Why did Abdullah Gül drop off the race for the presidency? Was he in the race anyway? Why did Bülent Arınç make a comeback from the shadows and meet with the president? Was it a coincidence that Arınç’s son-in-law was released from prison and his former press advisor was no longer required to report to the police weekly? Did Arınç indeed play any significant role in “persuading” Gül to give up hopes of a political comeback? What was the meaning of the statement, “Those who abandon us may not only find fortune in their new endeavors but also lose their place among us?”
If the definition of “coincidence” is a striking occurrence of two or more events at one time apparently by mere chance, Turkey must be a heaven of coincidences. There are remarkable “coincidences” not only regarding Arınç, his son-in-law, his former press advisor and Gül dropping out of the race, but in many areas and in many developments in the country nowadays.
It was a rather unaccustomed move for Turkish politicians to lend support to each other without receiving something in return. President Recep Tayyip Erdoğan was naturally shocked like millions of his countrymen when the main opposition Republican People’s Party (CHP) leader met at midnight on April 21 at an Istanbul hotel with the leader of another political party, listened to her complaints regarding the political authority’s moves to kick her party aside from elections, and surprise—he rang up 15 CHP deputies and asked for their support. Before sunrise, all 15 of those deputies resigned from the CHP and joined the Good (İYİ) Party.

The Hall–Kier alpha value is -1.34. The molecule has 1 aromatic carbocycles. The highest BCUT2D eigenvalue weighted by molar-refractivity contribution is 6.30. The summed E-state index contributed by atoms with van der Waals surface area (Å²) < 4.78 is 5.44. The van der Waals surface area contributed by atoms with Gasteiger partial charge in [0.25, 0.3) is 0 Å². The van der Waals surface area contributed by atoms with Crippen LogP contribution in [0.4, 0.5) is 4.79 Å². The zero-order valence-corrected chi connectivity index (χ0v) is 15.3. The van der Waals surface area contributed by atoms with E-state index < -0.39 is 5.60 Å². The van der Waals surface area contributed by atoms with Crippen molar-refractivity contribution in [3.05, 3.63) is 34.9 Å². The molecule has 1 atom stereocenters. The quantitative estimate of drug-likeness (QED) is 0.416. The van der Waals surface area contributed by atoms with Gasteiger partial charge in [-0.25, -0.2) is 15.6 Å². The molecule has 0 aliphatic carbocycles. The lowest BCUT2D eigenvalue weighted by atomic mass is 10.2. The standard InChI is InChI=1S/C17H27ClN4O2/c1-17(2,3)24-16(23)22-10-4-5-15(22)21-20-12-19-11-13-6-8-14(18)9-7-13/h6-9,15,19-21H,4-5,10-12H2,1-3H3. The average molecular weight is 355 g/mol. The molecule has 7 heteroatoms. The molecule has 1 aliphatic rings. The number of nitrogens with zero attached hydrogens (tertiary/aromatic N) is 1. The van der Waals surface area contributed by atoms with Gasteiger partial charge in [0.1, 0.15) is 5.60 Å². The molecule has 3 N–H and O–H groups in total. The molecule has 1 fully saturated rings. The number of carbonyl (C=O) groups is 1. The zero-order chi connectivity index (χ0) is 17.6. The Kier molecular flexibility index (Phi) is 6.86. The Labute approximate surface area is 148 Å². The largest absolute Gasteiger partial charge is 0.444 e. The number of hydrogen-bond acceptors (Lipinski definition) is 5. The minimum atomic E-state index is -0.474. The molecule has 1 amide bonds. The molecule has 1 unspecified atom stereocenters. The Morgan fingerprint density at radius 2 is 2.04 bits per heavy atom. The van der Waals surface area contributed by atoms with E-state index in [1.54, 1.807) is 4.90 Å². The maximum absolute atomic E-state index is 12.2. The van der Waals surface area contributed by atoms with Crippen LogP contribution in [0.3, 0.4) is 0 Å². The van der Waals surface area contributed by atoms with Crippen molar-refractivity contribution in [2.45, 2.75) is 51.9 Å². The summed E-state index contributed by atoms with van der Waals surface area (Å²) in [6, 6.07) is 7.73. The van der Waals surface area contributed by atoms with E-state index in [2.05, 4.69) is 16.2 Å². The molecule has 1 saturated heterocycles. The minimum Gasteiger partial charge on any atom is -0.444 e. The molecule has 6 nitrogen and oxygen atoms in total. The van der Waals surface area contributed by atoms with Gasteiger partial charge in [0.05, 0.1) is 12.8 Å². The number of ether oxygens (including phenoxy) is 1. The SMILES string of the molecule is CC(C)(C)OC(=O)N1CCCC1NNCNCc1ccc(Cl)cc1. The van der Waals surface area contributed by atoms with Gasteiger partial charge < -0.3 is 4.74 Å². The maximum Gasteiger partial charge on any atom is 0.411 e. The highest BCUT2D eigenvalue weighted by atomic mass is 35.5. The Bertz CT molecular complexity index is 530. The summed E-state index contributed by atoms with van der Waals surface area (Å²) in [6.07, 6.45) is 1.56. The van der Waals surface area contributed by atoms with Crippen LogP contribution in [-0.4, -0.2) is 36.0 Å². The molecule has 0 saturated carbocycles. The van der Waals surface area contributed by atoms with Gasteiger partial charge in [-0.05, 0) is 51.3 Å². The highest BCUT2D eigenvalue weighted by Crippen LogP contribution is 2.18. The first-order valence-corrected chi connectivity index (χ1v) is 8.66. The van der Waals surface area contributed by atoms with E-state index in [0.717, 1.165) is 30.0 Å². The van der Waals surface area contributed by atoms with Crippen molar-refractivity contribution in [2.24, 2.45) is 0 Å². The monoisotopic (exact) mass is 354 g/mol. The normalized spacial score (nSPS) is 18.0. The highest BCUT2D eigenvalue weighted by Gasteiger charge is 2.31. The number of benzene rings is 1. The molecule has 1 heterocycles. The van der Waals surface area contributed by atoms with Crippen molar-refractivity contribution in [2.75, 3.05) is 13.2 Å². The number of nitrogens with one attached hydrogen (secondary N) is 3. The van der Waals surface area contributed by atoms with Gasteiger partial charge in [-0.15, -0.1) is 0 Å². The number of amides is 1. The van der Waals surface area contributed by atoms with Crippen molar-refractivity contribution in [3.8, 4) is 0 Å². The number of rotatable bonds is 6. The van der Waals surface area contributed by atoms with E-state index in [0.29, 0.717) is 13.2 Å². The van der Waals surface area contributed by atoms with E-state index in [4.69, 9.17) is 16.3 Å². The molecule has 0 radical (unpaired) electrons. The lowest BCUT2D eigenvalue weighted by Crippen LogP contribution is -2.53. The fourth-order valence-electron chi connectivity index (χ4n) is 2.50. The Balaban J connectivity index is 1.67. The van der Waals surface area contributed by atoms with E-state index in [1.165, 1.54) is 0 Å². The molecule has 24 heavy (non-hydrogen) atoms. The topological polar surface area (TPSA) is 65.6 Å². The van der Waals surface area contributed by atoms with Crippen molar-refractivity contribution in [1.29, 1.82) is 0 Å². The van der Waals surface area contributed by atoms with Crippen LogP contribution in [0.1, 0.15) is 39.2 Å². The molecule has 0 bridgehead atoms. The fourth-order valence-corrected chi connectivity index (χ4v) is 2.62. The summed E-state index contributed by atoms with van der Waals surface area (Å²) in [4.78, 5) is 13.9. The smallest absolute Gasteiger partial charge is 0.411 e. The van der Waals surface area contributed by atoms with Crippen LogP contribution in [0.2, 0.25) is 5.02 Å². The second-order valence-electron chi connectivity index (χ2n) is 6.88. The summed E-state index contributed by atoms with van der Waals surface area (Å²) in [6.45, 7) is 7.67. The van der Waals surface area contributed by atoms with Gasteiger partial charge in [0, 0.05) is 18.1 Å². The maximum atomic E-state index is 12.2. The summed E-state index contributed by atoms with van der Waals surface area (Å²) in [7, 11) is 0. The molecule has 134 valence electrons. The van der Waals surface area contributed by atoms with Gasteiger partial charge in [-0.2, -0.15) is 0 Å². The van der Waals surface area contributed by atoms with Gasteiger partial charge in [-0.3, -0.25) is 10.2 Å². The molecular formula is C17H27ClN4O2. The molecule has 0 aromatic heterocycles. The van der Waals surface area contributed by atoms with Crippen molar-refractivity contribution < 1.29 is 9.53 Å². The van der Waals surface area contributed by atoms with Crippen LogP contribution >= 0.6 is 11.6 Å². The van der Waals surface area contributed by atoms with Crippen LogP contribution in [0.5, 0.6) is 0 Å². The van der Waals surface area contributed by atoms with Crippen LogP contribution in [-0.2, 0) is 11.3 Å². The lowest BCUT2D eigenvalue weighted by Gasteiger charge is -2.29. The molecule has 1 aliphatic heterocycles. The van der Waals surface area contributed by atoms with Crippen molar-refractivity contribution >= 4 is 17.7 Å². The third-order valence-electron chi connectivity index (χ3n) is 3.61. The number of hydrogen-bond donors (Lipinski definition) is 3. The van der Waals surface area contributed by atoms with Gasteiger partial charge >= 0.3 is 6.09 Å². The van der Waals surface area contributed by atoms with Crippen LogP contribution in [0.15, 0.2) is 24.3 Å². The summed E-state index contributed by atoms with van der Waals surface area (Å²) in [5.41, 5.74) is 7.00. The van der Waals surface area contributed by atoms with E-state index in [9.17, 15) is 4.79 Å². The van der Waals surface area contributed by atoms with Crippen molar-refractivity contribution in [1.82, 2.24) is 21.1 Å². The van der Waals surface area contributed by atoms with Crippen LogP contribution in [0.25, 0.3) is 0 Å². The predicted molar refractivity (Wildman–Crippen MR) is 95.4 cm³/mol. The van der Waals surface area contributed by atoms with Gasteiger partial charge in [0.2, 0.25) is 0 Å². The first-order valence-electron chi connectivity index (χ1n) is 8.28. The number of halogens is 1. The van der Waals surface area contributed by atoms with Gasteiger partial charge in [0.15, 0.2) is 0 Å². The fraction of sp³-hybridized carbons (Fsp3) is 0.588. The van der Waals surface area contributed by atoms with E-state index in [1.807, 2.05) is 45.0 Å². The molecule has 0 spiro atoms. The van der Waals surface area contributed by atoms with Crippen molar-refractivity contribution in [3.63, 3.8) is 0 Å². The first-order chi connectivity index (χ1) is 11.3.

Thus, before the Electoral Board’s scheduled meeting on April 23, during which the electoral eligibility of parties would be decided, the İYİ Party established a parliamentary group, bypassed all obstacles and acquired the right to enter the parliamentary and presidential elections.
Erdoğan, of course was very much angered with the Electoral Board for not making a decision on April 20 and postponing its decision to Monday, opening up the way to a “democratic ailment.” However, the Saturday night meeting and the ensuing developments were all coincidence, were they not?
May 5 is the last day for parties to decide on who they want to nominate for the presidency, while the race for parliamentary candidacies will continue for some more time. In any case, this is a hasty race. Overall, 65 days from the day the election decision was made, the country will not only complete candidate selection and campaigning, but it will also complete voting for both the first-ever full-fledged executive president with no system of checks-and-balances and 600 legislative members.
Of course, it might be asked why Turks will elect a 600-member parliament if technically, the president may bypass it and run the country with decrees alone. Is it even a requirement for the peculiar Turkish democracy to have a legislature?
Who will be the candidate of the opposition if Gül is out of the race? Will the opposition indeed have a joint candidate? The incumbent is so strong and the nation has become so accustomed to his political rhetoric, he would most likely easily emerge victorious irrespective of who the other candidates would be.
However, if the opposition groups act with common sense, allow room for reconciliation and compromise politics, perhaps they would prefer to concentrate on striking the president and the ruling party with the very same tool they devised for an easy victory.
If minor parties engaged in an election alliance will no longer be required to get over 10 percent of the national vote to send deputies to parliament, from left to right, to the Kurds and the CHP must embrace all or at least two coalitions—one led by the CHP and the other should be created by the İYİ Party and offer Turks to vote for their first preference of parties. That is a cunning way for an electoral defeat that might open the era of cohabitation in Turkey.